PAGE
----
07 Dec Iris Eytan Interviewed by Colorado Politics in Article titled “Specialty Courts Work, But Fairness of Access Questioned”
December 7, 2020
District attorneys tout specialty courts and diversion programs, designed to rehabilitate rather than incarcerate, as a success story. The worth of these programs is a rare topic both Republican and Democratic district attorneys often agree on. In Colorado, specialty courts — also known as problem-solving courts — include drug courts, mental health courts, veterans’ treatment courts, DUI courts and family dependency and neglect courts.
By a few important measures, these specialized programs do work for the people who have access to them. According to a legislative report for the 2018-2019 fiscal year, about 79% of diversion program participants successfully completed their programs that year and only 5% committed new offenses during their diversion period.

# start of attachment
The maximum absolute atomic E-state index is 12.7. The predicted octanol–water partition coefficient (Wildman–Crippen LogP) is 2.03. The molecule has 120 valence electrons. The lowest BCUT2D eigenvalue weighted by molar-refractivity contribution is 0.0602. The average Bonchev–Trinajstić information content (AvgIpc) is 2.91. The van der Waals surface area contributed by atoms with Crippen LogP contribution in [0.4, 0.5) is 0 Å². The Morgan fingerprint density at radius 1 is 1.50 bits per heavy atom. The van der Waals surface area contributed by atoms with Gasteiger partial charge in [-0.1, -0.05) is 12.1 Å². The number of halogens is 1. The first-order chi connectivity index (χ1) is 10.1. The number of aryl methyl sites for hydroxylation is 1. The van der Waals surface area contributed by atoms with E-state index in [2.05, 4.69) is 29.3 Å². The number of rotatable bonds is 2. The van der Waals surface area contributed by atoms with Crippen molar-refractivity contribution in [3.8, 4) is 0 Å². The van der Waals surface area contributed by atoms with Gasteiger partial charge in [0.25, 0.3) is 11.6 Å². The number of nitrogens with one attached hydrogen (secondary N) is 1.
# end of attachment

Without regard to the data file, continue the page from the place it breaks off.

Iris Eytan, a criminal defense attorney who helped develop Arapahoe County’s mental health court, was quoted saying she believes inequities in specialty court participation start before offers for participation are made, which are decisions intended to be made collaboratively between prosecutors, defense attorneys and judges.
Eytan said she believes inequities start with the types of charges deemed eligible for the courts, based on the premise that people of color are likely to face more serious charges for the same or similar offense as white people.
“You’re left with kind of a bland nature of cases that maybe shouldn’t even be crimes, honestly,” Eytan said. “You’re not seeing full representation of the population in problem solving courts.”
You may read the full article here.